Over the last decade, Gastón Solnicki shot over 180 hours of footage of his immediate family, beginning with the birth of his nephew Mateo, continuing on family vacations and holiday gatherings, and eventually conducting interviews with his grandmother, Pola.
Part of the home movie genre but superseding it, his trenchant portrait of four generations of the Solnicki clan exposes the ghosts haunting them every day; the director sculpted away at the footage to assemble, through slices of life, a universal portrait of family highly charged with symbolic meaning.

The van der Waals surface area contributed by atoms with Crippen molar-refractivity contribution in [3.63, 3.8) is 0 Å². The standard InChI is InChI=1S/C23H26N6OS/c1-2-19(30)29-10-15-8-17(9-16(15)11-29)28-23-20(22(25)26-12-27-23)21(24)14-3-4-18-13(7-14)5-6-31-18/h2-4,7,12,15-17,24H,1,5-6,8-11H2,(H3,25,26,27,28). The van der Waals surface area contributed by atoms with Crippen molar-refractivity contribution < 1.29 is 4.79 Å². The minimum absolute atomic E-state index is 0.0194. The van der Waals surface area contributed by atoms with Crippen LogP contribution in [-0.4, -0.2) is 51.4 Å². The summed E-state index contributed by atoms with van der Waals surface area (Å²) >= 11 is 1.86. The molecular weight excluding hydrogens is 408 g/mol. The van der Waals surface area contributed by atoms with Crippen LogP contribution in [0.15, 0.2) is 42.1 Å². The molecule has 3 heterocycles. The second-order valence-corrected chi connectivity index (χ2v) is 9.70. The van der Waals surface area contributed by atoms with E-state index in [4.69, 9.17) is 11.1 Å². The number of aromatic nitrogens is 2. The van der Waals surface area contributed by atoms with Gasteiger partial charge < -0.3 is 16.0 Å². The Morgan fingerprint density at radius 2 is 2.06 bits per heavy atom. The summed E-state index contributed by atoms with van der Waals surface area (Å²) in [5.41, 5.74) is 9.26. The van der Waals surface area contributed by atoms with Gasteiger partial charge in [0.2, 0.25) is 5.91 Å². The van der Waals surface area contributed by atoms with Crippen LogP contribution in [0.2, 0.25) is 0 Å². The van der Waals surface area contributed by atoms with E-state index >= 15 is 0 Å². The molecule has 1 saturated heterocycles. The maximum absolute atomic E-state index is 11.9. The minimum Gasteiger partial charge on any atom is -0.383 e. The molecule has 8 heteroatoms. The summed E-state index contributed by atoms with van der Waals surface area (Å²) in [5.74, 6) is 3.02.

At the same time Solnicki’s film is an observational document (of a family, their conflicts, arguments and crises), a critique (of class, in particular, the Jewish nouveau riche of post-WWII Argentina), and a celebration (of love, family bonds, and the need to bear witness). An intimate exposé that acknowledges the discomfort implicit in the voyeuristic gaze, Papirosen illustrates the difficulties of escaping the trappings of history—in particular, the oppressive legacy of the Holocaust for its survivors (like Solnicki’s father, Victor, the film’s protagonist) and their relatives.
Solnicki’s camera is performing the same task as the photographers of the older 8mm footage he has seamlessly integrated from his family archive, marking Papirosen as an eloquent testimony on family and history; Solnicki places himself as the intellectual inheritor of a line of chroniclers, writing the latest chapter in a very old story.Mark Peranson